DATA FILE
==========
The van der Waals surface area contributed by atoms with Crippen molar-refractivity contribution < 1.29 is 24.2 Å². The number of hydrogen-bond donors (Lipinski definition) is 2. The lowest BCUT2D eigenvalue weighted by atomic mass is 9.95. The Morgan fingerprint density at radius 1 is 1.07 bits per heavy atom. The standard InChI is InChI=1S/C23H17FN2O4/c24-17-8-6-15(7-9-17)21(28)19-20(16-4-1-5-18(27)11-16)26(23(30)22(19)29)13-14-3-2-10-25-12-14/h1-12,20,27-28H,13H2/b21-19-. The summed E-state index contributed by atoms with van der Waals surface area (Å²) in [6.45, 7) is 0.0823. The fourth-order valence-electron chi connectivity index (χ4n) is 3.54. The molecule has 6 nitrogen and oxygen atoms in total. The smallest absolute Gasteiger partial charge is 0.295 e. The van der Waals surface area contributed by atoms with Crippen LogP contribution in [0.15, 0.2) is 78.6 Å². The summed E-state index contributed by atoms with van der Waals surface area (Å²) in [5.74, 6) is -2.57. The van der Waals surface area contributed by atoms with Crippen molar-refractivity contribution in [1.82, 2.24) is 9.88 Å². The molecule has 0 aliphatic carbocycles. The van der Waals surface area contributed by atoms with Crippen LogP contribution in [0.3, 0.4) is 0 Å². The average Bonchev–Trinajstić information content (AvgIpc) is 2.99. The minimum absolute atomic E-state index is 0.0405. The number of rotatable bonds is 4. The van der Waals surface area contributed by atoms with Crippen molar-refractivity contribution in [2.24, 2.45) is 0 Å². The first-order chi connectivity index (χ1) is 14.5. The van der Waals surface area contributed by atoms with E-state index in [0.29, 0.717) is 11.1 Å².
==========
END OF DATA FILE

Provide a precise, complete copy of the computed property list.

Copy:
The van der Waals surface area contributed by atoms with Crippen molar-refractivity contribution < 1.29 is 24.2 Å². The number of hydrogen-bond donors (Lipinski definition) is 2. The lowest BCUT2D eigenvalue weighted by atomic mass is 9.95. The Morgan fingerprint density at radius 1 is 1.07 bits per heavy atom. The standard InChI is InChI=1S/C23H17FN2O4/c24-17-8-6-15(7-9-17)21(28)19-20(16-4-1-5-18(27)11-16)26(23(30)22(19)29)13-14-3-2-10-25-12-14/h1-12,20,27-28H,13H2/b21-19-. The summed E-state index contributed by atoms with van der Waals surface area (Å²) in [6.45, 7) is 0.0823. The fourth-order valence-electron chi connectivity index (χ4n) is 3.54. The molecule has 6 nitrogen and oxygen atoms in total. The smallest absolute Gasteiger partial charge is 0.295 e. The van der Waals surface area contributed by atoms with Crippen LogP contribution in [0.15, 0.2) is 78.6 Å². The summed E-state index contributed by atoms with van der Waals surface area (Å²) in [5.74, 6) is -2.57. The van der Waals surface area contributed by atoms with Crippen molar-refractivity contribution in [1.82, 2.24) is 9.88 Å². The molecule has 0 aliphatic carbocycles. The van der Waals surface area contributed by atoms with Crippen LogP contribution in [0.3, 0.4) is 0 Å². The average Bonchev–Trinajstić information content (AvgIpc) is 2.99. The minimum absolute atomic E-state index is 0.0405. The number of rotatable bonds is 4. The van der Waals surface area contributed by atoms with Crippen molar-refractivity contribution in [2.24, 2.45) is 0 Å². The first-order chi connectivity index (χ1) is 14.5. The van der Waals surface area contributed by atoms with E-state index in [0.29, 0.717) is 11.1 Å².